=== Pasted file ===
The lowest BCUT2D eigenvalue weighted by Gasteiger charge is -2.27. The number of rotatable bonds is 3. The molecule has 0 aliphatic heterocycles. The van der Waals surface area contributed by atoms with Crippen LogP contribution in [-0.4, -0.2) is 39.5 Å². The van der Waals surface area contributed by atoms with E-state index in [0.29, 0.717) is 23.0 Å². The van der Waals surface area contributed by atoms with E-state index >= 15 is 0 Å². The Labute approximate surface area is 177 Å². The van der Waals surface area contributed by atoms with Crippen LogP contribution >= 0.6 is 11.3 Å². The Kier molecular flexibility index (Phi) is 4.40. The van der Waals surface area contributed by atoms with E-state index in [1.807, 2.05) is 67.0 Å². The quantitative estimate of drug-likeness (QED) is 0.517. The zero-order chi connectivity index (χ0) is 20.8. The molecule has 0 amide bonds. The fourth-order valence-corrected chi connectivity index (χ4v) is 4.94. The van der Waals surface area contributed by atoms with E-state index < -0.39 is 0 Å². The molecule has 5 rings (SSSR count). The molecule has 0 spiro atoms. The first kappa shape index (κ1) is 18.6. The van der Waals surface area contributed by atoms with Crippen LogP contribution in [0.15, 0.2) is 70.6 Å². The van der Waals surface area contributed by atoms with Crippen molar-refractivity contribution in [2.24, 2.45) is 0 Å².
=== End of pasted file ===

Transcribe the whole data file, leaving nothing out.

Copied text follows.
The lowest BCUT2D eigenvalue weighted by Gasteiger charge is -2.27. The number of rotatable bonds is 3. The molecule has 0 aliphatic heterocycles. The van der Waals surface area contributed by atoms with Crippen LogP contribution in [-0.4, -0.2) is 39.5 Å². The van der Waals surface area contributed by atoms with E-state index in [0.29, 0.717) is 23.0 Å². The van der Waals surface area contributed by atoms with E-state index >= 15 is 0 Å². The Labute approximate surface area is 177 Å². The van der Waals surface area contributed by atoms with Crippen LogP contribution >= 0.6 is 11.3 Å². The Kier molecular flexibility index (Phi) is 4.40. The van der Waals surface area contributed by atoms with E-state index in [1.807, 2.05) is 67.0 Å². The quantitative estimate of drug-likeness (QED) is 0.517. The zero-order chi connectivity index (χ0) is 20.8. The molecule has 0 amide bonds. The fourth-order valence-corrected chi connectivity index (χ4v) is 4.94. The van der Waals surface area contributed by atoms with E-state index < -0.39 is 0 Å². The molecule has 5 rings (SSSR count). The molecule has 0 spiro atoms. The first kappa shape index (κ1) is 18.6. The van der Waals surface area contributed by atoms with Crippen LogP contribution in [0.15, 0.2) is 70.6 Å². The van der Waals surface area contributed by atoms with Crippen molar-refractivity contribution in [2.24, 2.45) is 0 Å².